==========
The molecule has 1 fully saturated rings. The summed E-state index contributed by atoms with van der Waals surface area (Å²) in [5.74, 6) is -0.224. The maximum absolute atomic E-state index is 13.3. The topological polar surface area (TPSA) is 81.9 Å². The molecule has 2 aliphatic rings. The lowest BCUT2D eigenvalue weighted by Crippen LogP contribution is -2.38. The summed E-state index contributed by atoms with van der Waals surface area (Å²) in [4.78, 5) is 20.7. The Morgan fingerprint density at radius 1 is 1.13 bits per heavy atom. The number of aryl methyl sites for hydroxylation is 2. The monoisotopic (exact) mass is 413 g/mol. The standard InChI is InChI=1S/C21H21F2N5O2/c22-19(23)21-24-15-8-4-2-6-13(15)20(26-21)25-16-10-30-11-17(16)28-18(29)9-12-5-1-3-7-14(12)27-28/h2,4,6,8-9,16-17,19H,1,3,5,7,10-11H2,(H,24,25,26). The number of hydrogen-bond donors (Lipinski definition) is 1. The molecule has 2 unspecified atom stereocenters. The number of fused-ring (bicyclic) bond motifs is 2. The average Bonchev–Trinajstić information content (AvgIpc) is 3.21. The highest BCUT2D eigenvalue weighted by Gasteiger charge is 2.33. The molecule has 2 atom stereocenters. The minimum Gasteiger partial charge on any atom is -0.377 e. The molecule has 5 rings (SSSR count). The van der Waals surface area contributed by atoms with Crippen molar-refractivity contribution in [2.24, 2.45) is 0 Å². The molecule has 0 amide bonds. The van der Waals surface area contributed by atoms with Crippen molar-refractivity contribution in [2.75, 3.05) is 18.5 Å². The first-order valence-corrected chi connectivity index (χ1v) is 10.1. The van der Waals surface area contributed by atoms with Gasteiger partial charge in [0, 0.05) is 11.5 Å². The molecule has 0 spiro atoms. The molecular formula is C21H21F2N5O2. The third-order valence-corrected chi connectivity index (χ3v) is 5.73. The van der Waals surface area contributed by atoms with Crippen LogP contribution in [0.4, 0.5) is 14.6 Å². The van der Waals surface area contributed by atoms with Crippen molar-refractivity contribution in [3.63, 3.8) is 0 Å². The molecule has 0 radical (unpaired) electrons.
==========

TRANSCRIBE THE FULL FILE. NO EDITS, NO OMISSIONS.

The molecule has 1 fully saturated rings. The summed E-state index contributed by atoms with van der Waals surface area (Å²) in [5.74, 6) is -0.224. The maximum absolute atomic E-state index is 13.3. The topological polar surface area (TPSA) is 81.9 Å². The molecule has 2 aliphatic rings. The lowest BCUT2D eigenvalue weighted by Crippen LogP contribution is -2.38. The summed E-state index contributed by atoms with van der Waals surface area (Å²) in [4.78, 5) is 20.7. The Morgan fingerprint density at radius 1 is 1.13 bits per heavy atom. The number of aryl methyl sites for hydroxylation is 2. The monoisotopic (exact) mass is 413 g/mol. The standard InChI is InChI=1S/C21H21F2N5O2/c22-19(23)21-24-15-8-4-2-6-13(15)20(26-21)25-16-10-30-11-17(16)28-18(29)9-12-5-1-3-7-14(12)27-28/h2,4,6,8-9,16-17,19H,1,3,5,7,10-11H2,(H,24,25,26). The number of hydrogen-bond donors (Lipinski definition) is 1. The molecule has 2 unspecified atom stereocenters. The number of fused-ring (bicyclic) bond motifs is 2. The average Bonchev–Trinajstić information content (AvgIpc) is 3.21. The highest BCUT2D eigenvalue weighted by Gasteiger charge is 2.33. The molecule has 2 atom stereocenters. The minimum Gasteiger partial charge on any atom is -0.377 e. The molecule has 5 rings (SSSR count). The van der Waals surface area contributed by atoms with Crippen molar-refractivity contribution in [2.24, 2.45) is 0 Å². The molecule has 0 amide bonds. The van der Waals surface area contributed by atoms with Crippen molar-refractivity contribution in [2.75, 3.05) is 18.5 Å². The first-order valence-corrected chi connectivity index (χ1v) is 10.1. The van der Waals surface area contributed by atoms with Gasteiger partial charge in [0, 0.05) is 11.5 Å². The molecule has 0 spiro atoms. The molecular formula is C21H21F2N5O2. The third-order valence-corrected chi connectivity index (χ3v) is 5.73. The van der Waals surface area contributed by atoms with Crippen LogP contribution in [0.4, 0.5) is 14.6 Å². The van der Waals surface area contributed by atoms with Crippen molar-refractivity contribution in [3.63, 3.8) is 0 Å². The molecule has 0 radical (unpaired) electrons.